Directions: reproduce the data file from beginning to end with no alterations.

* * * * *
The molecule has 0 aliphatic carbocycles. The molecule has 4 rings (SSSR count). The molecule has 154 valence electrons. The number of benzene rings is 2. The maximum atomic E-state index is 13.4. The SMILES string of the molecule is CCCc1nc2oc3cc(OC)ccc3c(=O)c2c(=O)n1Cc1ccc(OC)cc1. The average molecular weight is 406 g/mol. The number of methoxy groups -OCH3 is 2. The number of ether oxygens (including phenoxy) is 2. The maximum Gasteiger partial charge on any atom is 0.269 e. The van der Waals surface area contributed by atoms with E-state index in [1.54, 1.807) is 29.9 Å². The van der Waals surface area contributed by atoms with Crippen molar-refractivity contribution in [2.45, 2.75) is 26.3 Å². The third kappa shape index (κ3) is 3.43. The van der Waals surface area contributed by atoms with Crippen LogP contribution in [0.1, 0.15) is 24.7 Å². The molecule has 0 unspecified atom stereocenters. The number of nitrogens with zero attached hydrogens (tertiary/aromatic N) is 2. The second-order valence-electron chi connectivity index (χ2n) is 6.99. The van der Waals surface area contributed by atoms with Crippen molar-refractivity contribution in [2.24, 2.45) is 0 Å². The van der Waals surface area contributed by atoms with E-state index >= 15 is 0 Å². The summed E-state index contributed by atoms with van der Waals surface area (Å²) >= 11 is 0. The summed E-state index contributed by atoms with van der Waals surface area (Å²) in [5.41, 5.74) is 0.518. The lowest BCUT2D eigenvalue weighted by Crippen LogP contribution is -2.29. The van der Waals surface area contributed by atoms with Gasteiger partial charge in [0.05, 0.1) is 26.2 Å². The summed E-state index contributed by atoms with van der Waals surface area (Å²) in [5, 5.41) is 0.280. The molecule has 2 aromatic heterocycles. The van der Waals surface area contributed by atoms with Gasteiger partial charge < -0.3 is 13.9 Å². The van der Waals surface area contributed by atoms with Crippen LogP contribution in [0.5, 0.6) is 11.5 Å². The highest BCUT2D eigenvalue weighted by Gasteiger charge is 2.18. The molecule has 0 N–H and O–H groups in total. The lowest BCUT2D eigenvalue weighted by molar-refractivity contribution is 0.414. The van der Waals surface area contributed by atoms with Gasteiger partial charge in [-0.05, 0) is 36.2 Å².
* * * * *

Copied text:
The molecule has 0 aliphatic carbocycles. The molecule has 4 rings (SSSR count). The molecule has 154 valence electrons. The number of benzene rings is 2. The maximum atomic E-state index is 13.4. The SMILES string of the molecule is CCCc1nc2oc3cc(OC)ccc3c(=O)c2c(=O)n1Cc1ccc(OC)cc1. The average molecular weight is 406 g/mol. The number of methoxy groups -OCH3 is 2. The number of ether oxygens (including phenoxy) is 2. The maximum Gasteiger partial charge on any atom is 0.269 e. The van der Waals surface area contributed by atoms with E-state index in [1.54, 1.807) is 29.9 Å². The van der Waals surface area contributed by atoms with Crippen molar-refractivity contribution in [2.45, 2.75) is 26.3 Å². The third kappa shape index (κ3) is 3.43. The van der Waals surface area contributed by atoms with Crippen LogP contribution in [0.1, 0.15) is 24.7 Å². The molecule has 0 unspecified atom stereocenters. The number of nitrogens with zero attached hydrogens (tertiary/aromatic N) is 2. The second-order valence-electron chi connectivity index (χ2n) is 6.99. The van der Waals surface area contributed by atoms with Crippen molar-refractivity contribution in [2.24, 2.45) is 0 Å². The van der Waals surface area contributed by atoms with E-state index >= 15 is 0 Å². The summed E-state index contributed by atoms with van der Waals surface area (Å²) >= 11 is 0. The summed E-state index contributed by atoms with van der Waals surface area (Å²) in [5.41, 5.74) is 0.518. The lowest BCUT2D eigenvalue weighted by Crippen LogP contribution is -2.29. The van der Waals surface area contributed by atoms with Gasteiger partial charge in [0.05, 0.1) is 26.2 Å². The summed E-state index contributed by atoms with van der Waals surface area (Å²) in [5, 5.41) is 0.280. The molecule has 2 aromatic heterocycles. The van der Waals surface area contributed by atoms with Gasteiger partial charge < -0.3 is 13.9 Å². The van der Waals surface area contributed by atoms with Crippen LogP contribution in [0.5, 0.6) is 11.5 Å². The highest BCUT2D eigenvalue weighted by Gasteiger charge is 2.18. The molecule has 0 N–H and O–H groups in total. The lowest BCUT2D eigenvalue weighted by molar-refractivity contribution is 0.414. The van der Waals surface area contributed by atoms with Gasteiger partial charge in [-0.05, 0) is 36.2 Å².